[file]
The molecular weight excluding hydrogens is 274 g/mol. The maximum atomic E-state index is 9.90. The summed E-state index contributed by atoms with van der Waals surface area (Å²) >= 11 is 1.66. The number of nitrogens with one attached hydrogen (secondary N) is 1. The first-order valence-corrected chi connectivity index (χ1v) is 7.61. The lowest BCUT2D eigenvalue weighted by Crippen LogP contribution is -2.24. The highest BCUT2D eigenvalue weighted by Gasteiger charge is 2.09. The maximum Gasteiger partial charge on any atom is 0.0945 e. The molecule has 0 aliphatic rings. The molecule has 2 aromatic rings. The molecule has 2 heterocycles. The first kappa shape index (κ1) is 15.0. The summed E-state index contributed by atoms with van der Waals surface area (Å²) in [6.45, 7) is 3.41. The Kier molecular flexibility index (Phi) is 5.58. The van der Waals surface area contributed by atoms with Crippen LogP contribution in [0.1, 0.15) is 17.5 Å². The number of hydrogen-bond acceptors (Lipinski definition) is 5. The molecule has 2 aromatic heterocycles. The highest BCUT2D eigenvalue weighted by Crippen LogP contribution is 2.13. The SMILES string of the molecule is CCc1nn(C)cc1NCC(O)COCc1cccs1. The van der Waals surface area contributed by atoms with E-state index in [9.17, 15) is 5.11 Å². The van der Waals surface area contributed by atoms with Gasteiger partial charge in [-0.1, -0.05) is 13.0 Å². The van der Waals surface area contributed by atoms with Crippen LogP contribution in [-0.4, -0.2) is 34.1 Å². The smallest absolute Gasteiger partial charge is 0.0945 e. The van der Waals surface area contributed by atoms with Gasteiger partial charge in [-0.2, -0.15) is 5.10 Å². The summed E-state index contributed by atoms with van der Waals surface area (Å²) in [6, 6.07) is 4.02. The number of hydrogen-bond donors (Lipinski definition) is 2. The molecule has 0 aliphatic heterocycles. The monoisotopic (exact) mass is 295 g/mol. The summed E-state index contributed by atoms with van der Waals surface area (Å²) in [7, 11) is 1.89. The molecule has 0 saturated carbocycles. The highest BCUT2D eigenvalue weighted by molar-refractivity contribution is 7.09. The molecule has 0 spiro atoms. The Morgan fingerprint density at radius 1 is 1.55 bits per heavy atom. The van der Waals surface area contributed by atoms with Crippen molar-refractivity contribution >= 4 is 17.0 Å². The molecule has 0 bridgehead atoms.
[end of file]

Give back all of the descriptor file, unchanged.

The molecular weight excluding hydrogens is 274 g/mol. The maximum atomic E-state index is 9.90. The summed E-state index contributed by atoms with van der Waals surface area (Å²) >= 11 is 1.66. The number of nitrogens with one attached hydrogen (secondary N) is 1. The first-order valence-corrected chi connectivity index (χ1v) is 7.61. The lowest BCUT2D eigenvalue weighted by Crippen LogP contribution is -2.24. The highest BCUT2D eigenvalue weighted by Gasteiger charge is 2.09. The maximum Gasteiger partial charge on any atom is 0.0945 e. The molecule has 0 aliphatic rings. The molecule has 2 aromatic rings. The molecule has 2 heterocycles. The first kappa shape index (κ1) is 15.0. The summed E-state index contributed by atoms with van der Waals surface area (Å²) in [6.45, 7) is 3.41. The Kier molecular flexibility index (Phi) is 5.58. The van der Waals surface area contributed by atoms with Crippen LogP contribution in [0.1, 0.15) is 17.5 Å². The number of hydrogen-bond acceptors (Lipinski definition) is 5. The molecule has 2 aromatic heterocycles. The highest BCUT2D eigenvalue weighted by Crippen LogP contribution is 2.13. The SMILES string of the molecule is CCc1nn(C)cc1NCC(O)COCc1cccs1. The van der Waals surface area contributed by atoms with E-state index in [9.17, 15) is 5.11 Å². The van der Waals surface area contributed by atoms with Gasteiger partial charge in [-0.1, -0.05) is 13.0 Å². The van der Waals surface area contributed by atoms with Crippen LogP contribution in [-0.4, -0.2) is 34.1 Å². The smallest absolute Gasteiger partial charge is 0.0945 e. The van der Waals surface area contributed by atoms with Gasteiger partial charge in [-0.2, -0.15) is 5.10 Å². The summed E-state index contributed by atoms with van der Waals surface area (Å²) in [6, 6.07) is 4.02. The number of hydrogen-bond donors (Lipinski definition) is 2. The molecule has 0 aliphatic heterocycles. The monoisotopic (exact) mass is 295 g/mol. The summed E-state index contributed by atoms with van der Waals surface area (Å²) in [7, 11) is 1.89. The molecule has 0 saturated carbocycles. The highest BCUT2D eigenvalue weighted by molar-refractivity contribution is 7.09. The molecule has 0 spiro atoms. The Morgan fingerprint density at radius 1 is 1.55 bits per heavy atom. The van der Waals surface area contributed by atoms with Crippen molar-refractivity contribution >= 4 is 17.0 Å². The molecule has 0 bridgehead atoms.